My Makeup Story
By Lauren Dymek
Every single morning, at about 6:15, my half-awake self plops down at my makeup table and begins to paint my face. I’ll be the first to admit that I love doing my makeup, even if it means I wake up at 6 am every morning to have enough time to do so. I don’t find any shame in saying that I do my makeup every morning, or that I love to do it. I’ve always loved makeup and what it can do to transform my confidence. I can wake up with my acne flaring and dark eyes looking like Spongebob after he got hit in the eye with a tube of toothpaste, but in 20 minutes I look like the best version of myself!! Makeup is an erasable art, a highway to countless identities. To me, makeup is an amazing tool for anyone, and nobody should be shamed by the amount or extent that they chose to wear.
I began to wear makeup at the ripe age of 12 (a little young, I know). It started in middle school when the cool girls wore a full face of makeup and black winged eyeliner every day. Like any other impressionable tween girl, I wanted to fit in. So my mom and I went down to CVS and bought clear mascara, brown eyeshadow, face powder, and a tinted lip balm. I strutted into school the next day feeling like a queen. I was indestructible!!!! I mean hello, I was wearing sparkly brown eyeshadow and globs of clear mascara!! With the gift of hindsight, I can easily say that my early makeup days were not a good look. But I am not embarrassed by it, because it’s what made me feel good about myself at the time. I felt pretty, and that’s all that matters. It didn’t matter that I didn’t wear name brand clothes, I wasn’t a cheerleader (back in North Carolina the cheerleader stereotype really did exist), and I wasn’t surrounded by those hunky 6th grade boys. Despite all this, I was able to express myself through my drugstore-brand makeup and use it as a way to build confidence.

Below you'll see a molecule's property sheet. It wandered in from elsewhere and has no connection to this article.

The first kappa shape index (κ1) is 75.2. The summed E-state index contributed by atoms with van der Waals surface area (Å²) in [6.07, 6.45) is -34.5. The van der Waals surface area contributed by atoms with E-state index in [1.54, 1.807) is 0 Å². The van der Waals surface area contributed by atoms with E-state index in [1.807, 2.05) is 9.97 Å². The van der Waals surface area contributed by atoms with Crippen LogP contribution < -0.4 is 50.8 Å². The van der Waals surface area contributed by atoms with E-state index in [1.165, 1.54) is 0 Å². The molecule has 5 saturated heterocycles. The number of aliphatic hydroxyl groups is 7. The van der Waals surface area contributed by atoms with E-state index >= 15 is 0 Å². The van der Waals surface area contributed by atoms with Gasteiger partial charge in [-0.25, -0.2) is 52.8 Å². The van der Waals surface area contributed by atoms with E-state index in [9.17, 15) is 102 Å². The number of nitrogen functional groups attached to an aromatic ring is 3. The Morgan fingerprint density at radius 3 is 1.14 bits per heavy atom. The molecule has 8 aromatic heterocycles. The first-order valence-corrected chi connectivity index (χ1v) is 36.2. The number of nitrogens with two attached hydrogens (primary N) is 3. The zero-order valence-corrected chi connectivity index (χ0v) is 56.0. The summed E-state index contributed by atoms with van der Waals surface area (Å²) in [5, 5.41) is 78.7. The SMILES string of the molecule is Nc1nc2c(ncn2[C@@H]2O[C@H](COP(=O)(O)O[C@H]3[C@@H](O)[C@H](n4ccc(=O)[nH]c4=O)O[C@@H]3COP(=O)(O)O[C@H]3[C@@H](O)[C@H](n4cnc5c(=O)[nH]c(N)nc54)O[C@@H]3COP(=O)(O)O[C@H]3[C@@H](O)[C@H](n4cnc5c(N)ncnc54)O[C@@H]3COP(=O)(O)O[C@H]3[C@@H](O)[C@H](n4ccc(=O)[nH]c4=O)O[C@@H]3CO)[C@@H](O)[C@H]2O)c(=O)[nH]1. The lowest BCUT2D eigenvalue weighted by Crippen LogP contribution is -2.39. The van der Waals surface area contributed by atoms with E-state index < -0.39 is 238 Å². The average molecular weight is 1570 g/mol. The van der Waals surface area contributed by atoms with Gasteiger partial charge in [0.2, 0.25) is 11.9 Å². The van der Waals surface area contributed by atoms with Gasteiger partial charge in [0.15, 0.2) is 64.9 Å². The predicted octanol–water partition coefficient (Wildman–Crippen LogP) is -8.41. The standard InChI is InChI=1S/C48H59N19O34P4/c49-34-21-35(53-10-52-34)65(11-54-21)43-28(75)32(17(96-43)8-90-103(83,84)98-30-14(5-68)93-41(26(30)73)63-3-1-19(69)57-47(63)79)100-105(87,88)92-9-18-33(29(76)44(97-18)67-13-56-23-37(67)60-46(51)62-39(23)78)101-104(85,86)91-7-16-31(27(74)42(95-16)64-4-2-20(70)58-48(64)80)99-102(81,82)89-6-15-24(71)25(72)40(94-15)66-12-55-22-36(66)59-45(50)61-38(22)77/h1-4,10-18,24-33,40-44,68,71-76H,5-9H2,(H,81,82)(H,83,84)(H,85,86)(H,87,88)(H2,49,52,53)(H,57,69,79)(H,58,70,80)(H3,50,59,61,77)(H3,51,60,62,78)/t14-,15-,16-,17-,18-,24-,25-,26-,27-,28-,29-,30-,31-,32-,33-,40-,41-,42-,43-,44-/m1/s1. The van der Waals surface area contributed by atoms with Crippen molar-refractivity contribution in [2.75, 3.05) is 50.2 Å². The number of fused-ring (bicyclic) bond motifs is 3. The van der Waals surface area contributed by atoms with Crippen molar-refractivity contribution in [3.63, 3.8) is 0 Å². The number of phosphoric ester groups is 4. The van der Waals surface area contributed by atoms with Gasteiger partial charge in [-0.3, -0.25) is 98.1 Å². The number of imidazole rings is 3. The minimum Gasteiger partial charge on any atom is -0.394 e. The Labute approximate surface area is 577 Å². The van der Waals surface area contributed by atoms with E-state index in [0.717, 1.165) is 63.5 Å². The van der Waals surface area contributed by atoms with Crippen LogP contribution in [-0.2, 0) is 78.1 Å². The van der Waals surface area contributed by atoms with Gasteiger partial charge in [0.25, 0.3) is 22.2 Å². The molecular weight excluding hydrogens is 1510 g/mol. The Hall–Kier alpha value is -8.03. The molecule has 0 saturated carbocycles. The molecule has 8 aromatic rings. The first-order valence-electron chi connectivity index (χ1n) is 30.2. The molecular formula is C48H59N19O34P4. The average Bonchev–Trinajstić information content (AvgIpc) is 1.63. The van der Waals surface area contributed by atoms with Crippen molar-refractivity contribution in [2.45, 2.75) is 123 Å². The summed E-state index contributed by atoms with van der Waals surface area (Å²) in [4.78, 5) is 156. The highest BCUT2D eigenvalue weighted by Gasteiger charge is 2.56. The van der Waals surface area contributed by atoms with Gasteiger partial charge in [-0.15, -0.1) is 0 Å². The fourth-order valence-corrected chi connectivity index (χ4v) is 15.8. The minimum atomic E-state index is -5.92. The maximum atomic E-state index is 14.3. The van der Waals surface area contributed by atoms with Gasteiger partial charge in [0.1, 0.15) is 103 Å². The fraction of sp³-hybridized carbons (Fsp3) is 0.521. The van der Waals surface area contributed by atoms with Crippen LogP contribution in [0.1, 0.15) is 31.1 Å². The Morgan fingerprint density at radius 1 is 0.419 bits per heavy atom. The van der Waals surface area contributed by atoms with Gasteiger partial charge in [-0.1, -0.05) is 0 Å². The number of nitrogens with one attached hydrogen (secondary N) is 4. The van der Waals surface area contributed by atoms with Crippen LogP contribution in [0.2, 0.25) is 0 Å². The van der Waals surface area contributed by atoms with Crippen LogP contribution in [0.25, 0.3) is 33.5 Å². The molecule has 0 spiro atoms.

That being said, makeup isn’t the solution to self-confidence problems. You can’t fix the inside by painting on a mask, not matter how perfect your contour. But makeup can, and does, enhance everyone’s beauty. I do not wear makeup to necessarily hide anything. Of course I have things I want to cover up, and I don’t really like showing of my constellation of spots for the whole school to see. But I wear makeup to present the best version of me, and to enhance what I love about myself. Sure I cover up my spots to the best of my ability, but I don’t freak out if I can’t completely erase imperfections. Makeup holds so much more power than a lot of people give it credit. If I like my makeup, I feel like I have a little bit of a lighter step. It isn’t a way for me to put on a mask for the world, it is a way for me to feel just that little bit more comfortable in my own skin.